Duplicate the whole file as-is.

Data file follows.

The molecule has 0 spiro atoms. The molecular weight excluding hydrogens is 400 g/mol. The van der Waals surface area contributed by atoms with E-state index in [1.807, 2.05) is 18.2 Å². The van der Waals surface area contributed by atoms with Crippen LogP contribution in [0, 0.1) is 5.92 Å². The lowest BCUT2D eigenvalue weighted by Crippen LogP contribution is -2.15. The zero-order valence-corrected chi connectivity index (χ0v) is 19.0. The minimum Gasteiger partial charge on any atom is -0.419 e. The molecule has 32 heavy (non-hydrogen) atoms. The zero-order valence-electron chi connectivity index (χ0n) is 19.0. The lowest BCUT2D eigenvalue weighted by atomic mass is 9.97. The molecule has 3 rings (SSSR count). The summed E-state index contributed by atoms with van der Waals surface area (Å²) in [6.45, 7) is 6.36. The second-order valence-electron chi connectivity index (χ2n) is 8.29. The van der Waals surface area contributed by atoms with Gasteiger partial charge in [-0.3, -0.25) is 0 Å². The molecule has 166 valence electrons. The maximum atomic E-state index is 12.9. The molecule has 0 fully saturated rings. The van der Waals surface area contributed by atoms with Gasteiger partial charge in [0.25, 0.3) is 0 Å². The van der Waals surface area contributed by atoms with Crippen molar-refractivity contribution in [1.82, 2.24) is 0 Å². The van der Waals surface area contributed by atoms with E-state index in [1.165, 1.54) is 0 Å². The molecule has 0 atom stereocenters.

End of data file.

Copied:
The molecule has 0 spiro atoms. The molecular weight excluding hydrogens is 400 g/mol. The van der Waals surface area contributed by atoms with E-state index in [1.807, 2.05) is 18.2 Å². The van der Waals surface area contributed by atoms with Crippen LogP contribution in [0, 0.1) is 5.92 Å². The lowest BCUT2D eigenvalue weighted by Crippen LogP contribution is -2.15. The zero-order valence-corrected chi connectivity index (χ0v) is 19.0. The minimum Gasteiger partial charge on any atom is -0.419 e. The molecule has 32 heavy (non-hydrogen) atoms. The zero-order valence-electron chi connectivity index (χ0n) is 19.0. The lowest BCUT2D eigenvalue weighted by atomic mass is 9.97. The molecule has 3 rings (SSSR count). The summed E-state index contributed by atoms with van der Waals surface area (Å²) in [6.45, 7) is 6.36. The second-order valence-electron chi connectivity index (χ2n) is 8.29. The van der Waals surface area contributed by atoms with Gasteiger partial charge in [-0.3, -0.25) is 0 Å². The molecule has 166 valence electrons. The maximum atomic E-state index is 12.9. The molecule has 0 fully saturated rings. The van der Waals surface area contributed by atoms with Gasteiger partial charge in [0.25, 0.3) is 0 Å². The van der Waals surface area contributed by atoms with Crippen molar-refractivity contribution in [1.82, 2.24) is 0 Å². The van der Waals surface area contributed by atoms with E-state index in [1.165, 1.54) is 0 Å². The molecule has 0 atom stereocenters.